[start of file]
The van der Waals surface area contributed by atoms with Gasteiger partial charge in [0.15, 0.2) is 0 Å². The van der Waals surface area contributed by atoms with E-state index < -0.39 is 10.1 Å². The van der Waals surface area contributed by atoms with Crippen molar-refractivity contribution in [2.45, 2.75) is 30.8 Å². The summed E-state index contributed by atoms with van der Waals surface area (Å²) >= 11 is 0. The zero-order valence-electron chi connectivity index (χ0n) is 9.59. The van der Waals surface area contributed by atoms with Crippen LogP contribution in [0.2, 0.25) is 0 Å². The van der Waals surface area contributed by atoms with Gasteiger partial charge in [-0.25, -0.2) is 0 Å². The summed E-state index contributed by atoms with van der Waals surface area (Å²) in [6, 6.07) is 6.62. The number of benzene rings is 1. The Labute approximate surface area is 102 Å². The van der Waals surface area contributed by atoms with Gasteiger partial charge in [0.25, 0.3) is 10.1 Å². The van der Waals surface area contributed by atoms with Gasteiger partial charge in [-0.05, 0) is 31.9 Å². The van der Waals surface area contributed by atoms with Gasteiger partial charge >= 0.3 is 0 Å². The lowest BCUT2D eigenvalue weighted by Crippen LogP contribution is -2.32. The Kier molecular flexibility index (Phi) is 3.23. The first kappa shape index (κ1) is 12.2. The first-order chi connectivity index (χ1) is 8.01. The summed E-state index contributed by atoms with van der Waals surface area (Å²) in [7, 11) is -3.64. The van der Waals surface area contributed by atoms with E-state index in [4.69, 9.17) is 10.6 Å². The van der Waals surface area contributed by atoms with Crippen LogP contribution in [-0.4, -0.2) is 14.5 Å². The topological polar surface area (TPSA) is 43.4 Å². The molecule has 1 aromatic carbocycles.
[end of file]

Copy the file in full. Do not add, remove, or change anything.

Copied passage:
The van der Waals surface area contributed by atoms with Gasteiger partial charge in [0.15, 0.2) is 0 Å². The van der Waals surface area contributed by atoms with E-state index < -0.39 is 10.1 Å². The van der Waals surface area contributed by atoms with Crippen molar-refractivity contribution in [2.45, 2.75) is 30.8 Å². The summed E-state index contributed by atoms with van der Waals surface area (Å²) >= 11 is 0. The zero-order valence-electron chi connectivity index (χ0n) is 9.59. The van der Waals surface area contributed by atoms with Crippen LogP contribution in [0.2, 0.25) is 0 Å². The van der Waals surface area contributed by atoms with Gasteiger partial charge in [-0.25, -0.2) is 0 Å². The summed E-state index contributed by atoms with van der Waals surface area (Å²) in [6, 6.07) is 6.62. The number of benzene rings is 1. The Labute approximate surface area is 102 Å². The van der Waals surface area contributed by atoms with Gasteiger partial charge in [0.25, 0.3) is 10.1 Å². The van der Waals surface area contributed by atoms with Gasteiger partial charge in [-0.05, 0) is 31.9 Å². The van der Waals surface area contributed by atoms with Gasteiger partial charge >= 0.3 is 0 Å². The lowest BCUT2D eigenvalue weighted by Crippen LogP contribution is -2.32. The Kier molecular flexibility index (Phi) is 3.23. The first kappa shape index (κ1) is 12.2. The first-order chi connectivity index (χ1) is 8.01. The summed E-state index contributed by atoms with van der Waals surface area (Å²) in [7, 11) is -3.64. The van der Waals surface area contributed by atoms with E-state index in [4.69, 9.17) is 10.6 Å². The van der Waals surface area contributed by atoms with Crippen LogP contribution in [-0.4, -0.2) is 14.5 Å². The topological polar surface area (TPSA) is 43.4 Å². The molecule has 1 aromatic carbocycles.